Most of you know that I'm an avid advocate of reading. (I'm spending today with GNatty exploring Toronto's The Word on the Street!) In that vein, I wanted to honour Banned Book Week which starts today! Banned Book Week is an annual celebration sponsored by the American Booksellers Foundation for Free Expression, an advocacy group founded in 1982 by the 1200+ bookstore members of the American Booksellers Assocation. This event celebrates banned books (one of the many examples of our freedom of press and expression) and protests their censorship.

I'd invite you to look over their top ten picks for 2006 (source) and see which books you have enjoyed and would have missed they had been banned in your school, library, etc. (I have marked my picks with little * next to the number.) Also please consider reading some books you may have missed out on!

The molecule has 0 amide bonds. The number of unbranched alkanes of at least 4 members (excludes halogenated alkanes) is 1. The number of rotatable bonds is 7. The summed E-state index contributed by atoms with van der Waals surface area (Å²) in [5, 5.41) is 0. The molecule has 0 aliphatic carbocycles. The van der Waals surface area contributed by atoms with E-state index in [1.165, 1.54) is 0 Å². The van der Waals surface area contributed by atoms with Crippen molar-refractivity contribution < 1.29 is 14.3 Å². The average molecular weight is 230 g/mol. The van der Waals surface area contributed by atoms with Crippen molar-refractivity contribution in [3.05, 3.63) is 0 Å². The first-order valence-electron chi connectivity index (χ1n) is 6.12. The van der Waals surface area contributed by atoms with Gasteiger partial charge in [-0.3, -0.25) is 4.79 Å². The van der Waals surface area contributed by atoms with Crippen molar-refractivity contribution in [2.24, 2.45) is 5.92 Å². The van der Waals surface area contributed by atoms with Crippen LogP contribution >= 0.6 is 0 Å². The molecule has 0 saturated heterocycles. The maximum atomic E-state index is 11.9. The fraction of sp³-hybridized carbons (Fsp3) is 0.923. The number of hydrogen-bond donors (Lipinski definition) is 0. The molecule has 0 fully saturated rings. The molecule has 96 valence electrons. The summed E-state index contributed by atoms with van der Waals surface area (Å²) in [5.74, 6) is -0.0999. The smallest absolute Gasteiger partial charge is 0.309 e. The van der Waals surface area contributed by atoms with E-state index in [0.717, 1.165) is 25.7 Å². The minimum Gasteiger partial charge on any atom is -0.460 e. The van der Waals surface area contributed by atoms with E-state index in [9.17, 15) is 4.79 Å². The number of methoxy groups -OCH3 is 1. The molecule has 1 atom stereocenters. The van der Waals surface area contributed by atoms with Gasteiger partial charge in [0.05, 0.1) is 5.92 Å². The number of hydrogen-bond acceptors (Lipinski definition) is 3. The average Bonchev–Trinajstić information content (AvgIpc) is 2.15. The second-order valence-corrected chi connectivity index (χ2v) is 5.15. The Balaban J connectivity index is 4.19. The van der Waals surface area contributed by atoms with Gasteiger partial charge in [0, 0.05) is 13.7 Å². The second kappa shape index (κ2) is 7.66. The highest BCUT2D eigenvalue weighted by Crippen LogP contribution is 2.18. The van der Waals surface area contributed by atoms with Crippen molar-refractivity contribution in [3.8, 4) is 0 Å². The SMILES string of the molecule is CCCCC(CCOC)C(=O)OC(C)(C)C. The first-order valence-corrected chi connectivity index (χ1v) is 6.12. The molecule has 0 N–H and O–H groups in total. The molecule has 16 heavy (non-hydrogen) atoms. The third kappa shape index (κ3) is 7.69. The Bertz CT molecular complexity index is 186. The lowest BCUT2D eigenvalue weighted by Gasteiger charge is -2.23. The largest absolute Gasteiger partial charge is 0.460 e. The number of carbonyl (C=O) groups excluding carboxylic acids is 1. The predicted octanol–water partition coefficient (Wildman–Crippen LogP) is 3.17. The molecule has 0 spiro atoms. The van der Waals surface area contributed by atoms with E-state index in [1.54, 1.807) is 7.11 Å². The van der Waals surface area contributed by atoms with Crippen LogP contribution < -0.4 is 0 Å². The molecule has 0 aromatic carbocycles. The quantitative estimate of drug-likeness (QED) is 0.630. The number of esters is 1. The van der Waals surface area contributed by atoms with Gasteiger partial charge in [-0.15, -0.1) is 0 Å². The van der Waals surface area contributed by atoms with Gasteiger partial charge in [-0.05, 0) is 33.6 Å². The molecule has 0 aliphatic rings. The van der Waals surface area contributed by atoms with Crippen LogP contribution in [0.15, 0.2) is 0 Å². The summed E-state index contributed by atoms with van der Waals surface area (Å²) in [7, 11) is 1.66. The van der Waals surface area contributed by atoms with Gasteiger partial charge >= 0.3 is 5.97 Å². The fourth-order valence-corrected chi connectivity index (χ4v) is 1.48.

*1. TO KILL A MOCKINGBIRD, by Harper Lee (Harper Perennial, $12.95 paper, 0060935464; Deluxe Paperback Classic edition, $15.95, 0061120081) "One of my all-time favorite books is also on the list compiled by the American Library Association of the 100 Most Frequently Challenged Books. Do yourself a favor and read Lee's novel, which examines prejudice and racial injustice and which reminds us of the difference one person can make." --Patti McCall, Queen Anne Books, Seattle, WA

2. GEOGRAPHY CLUB, by Brent Hartinger (Harper Tempest, $6.99 paper, 0060012234) "Repeatedly challenged by school districts, and in 2005 banned in a Tacoma, Washington school, Geography Club is one of the few young adult novels dealing with gay teens in a straightforward, engaging storyline. An important book for and about a group of young readers who have few other titles that speak to them." --Cheryl McKeon, Third Place Books, Lake Forest Park, WA